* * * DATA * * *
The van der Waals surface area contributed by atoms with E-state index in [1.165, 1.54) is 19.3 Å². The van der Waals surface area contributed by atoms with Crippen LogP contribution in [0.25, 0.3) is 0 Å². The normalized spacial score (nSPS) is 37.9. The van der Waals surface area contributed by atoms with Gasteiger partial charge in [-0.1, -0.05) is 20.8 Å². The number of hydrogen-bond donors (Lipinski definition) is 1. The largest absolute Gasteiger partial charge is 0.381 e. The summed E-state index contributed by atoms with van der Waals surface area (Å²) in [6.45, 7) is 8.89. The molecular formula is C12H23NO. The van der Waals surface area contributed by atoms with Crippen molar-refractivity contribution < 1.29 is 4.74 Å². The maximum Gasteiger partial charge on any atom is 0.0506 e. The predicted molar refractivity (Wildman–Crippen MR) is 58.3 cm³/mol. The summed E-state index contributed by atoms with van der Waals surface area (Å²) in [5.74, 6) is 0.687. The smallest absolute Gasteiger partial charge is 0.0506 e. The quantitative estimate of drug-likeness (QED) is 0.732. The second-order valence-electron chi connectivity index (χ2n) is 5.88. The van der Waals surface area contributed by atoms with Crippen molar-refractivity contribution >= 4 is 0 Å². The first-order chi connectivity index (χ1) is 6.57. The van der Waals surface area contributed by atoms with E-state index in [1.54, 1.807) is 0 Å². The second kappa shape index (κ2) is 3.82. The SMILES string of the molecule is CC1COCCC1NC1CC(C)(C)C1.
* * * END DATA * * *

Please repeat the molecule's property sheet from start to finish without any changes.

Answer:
The van der Waals surface area contributed by atoms with E-state index in [1.165, 1.54) is 19.3 Å². The van der Waals surface area contributed by atoms with Crippen LogP contribution in [0.25, 0.3) is 0 Å². The normalized spacial score (nSPS) is 37.9. The van der Waals surface area contributed by atoms with Gasteiger partial charge in [-0.1, -0.05) is 20.8 Å². The number of hydrogen-bond donors (Lipinski definition) is 1. The largest absolute Gasteiger partial charge is 0.381 e. The summed E-state index contributed by atoms with van der Waals surface area (Å²) in [6.45, 7) is 8.89. The molecular formula is C12H23NO. The van der Waals surface area contributed by atoms with Crippen molar-refractivity contribution < 1.29 is 4.74 Å². The maximum Gasteiger partial charge on any atom is 0.0506 e. The predicted molar refractivity (Wildman–Crippen MR) is 58.3 cm³/mol. The summed E-state index contributed by atoms with van der Waals surface area (Å²) in [5.74, 6) is 0.687. The smallest absolute Gasteiger partial charge is 0.0506 e. The quantitative estimate of drug-likeness (QED) is 0.732. The second-order valence-electron chi connectivity index (χ2n) is 5.88. The van der Waals surface area contributed by atoms with Crippen molar-refractivity contribution >= 4 is 0 Å². The first-order chi connectivity index (χ1) is 6.57. The van der Waals surface area contributed by atoms with E-state index in [1.54, 1.807) is 0 Å². The second kappa shape index (κ2) is 3.82. The SMILES string of the molecule is CC1COCCC1NC1CC(C)(C)C1.